John Kerry, the US special presidential envoy, was in Brussels to discuss how to tackle climate change with the European Commission. His appearance also marked a major shift in relations after the previous US administration under Donald Trump.

Commission: Pioneering Nordics' energy mix 'example' to EU

The Nordic electricity market is an example of successful market integration plus climate action, as the share of sustainable energy keeps growing, the European Commission said. However, the decarbonisation of the transport sector remains a challenge.

Investigation

How Energy Treaty 'shadow' courts prolong EU's fossil age

The treaty enables companies to claim billions in compensation from states in front of international arbitration tribunals, if they feel unfairly treated by the states' energy or climate policies.

Feature

Adriatic Sea 'risks turning into a water desert'

The Adriatic Sea risks turning into a water desert, experts warn. Overfishing, bottom trawling, pollution, and climate change are seriously threatening the biodiversity of the Adriatic.

EU's 2021 fishing quotas to exceed scientific advice

EU minister for fisheries have agreed on fishing opportunities for 2021, with provisional quotas for the fish stocks shared with the UK. However, experts warned that some of these quotas will lead to overfishing "with detrimental effects on fish populations".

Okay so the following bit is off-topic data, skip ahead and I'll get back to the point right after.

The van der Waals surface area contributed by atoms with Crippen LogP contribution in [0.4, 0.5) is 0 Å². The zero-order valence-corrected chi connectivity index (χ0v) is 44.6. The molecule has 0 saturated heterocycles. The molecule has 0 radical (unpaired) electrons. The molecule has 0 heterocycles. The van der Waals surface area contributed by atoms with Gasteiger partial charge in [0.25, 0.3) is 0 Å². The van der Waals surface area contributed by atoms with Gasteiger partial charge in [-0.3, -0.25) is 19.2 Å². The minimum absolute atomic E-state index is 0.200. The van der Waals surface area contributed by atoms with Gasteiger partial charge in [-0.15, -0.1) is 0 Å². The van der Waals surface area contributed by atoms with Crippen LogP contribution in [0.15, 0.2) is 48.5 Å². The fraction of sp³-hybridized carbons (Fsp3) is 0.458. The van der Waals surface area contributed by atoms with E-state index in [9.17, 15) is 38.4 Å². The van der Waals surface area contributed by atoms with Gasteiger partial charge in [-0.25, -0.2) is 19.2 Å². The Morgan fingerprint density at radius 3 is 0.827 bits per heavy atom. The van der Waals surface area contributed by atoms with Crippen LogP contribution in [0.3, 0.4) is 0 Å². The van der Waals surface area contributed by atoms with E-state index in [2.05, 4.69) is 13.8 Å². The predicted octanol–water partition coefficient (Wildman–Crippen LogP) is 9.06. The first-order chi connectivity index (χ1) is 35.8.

News in Brief

  1. EU postpones decision on labelling gas 'sustainable'
  2. MEPs call for mass surveillance ban in EU public spaces
  3. Greek and Turkish ministers trade jibes in Ankara
  4. Biden repeats opposition to Russia-Germany pipeline
  5. Navalny in danger, letter warns EU foreign ministers
  6. Lithuania keen to use Denmark's AstraZeneca vaccines
  7. Gas plants largest source of power-sector emissions
  8. Study: Higher risk of blood clots from Covid than vaccines

EU faces long wait for full vaccine supplies

The EU is still several months away from having enough vaccines to inoculate its 450 million people, with Pfizer and BioNTech, its principle suppliers, aiming for September for delivery targets.

Stakeholders' Highlights

  1. Nordic Council of MinistersDigitalisation can help us pick up the green pace
  2. Nordic Council of MinistersCOVID19 is a wake-up call in the fight against antibiotic resistance
  3. Nordic Council of MinistersThe Nordic Region can and should play a leading role in Europe’s digital development
  4. Nordic Council of MinistersNordic Council to host EU webinars on energy, digitalisation and antibiotic resistance
  5. UNESDAEU Code of Conduct can showcase PPPs delivering healthier more sustainable society
  6. Nordic Council of MinistersWomen benefit in the digitalised labour market

Latest News

  1. US rejects Slovenia-linked plan to break up Bosnia
  2. Ukraine urges Borrell to visit Russia front line
  3. Could US sanctions hit Russia vaccine sales to EU?
  4. Polish court pushes out critical ombudsman
  5. Political crises in Romania and Bulgaria amid third wave
  6. Von der Leyen's summer plans undisclosed, after Ukraine snub
  7. Over a million EU citizens back farm-animal cage ban
  8. Three options for West on Putin's Ukraine build-up

Join EUobserver

Support quality EU news

Join us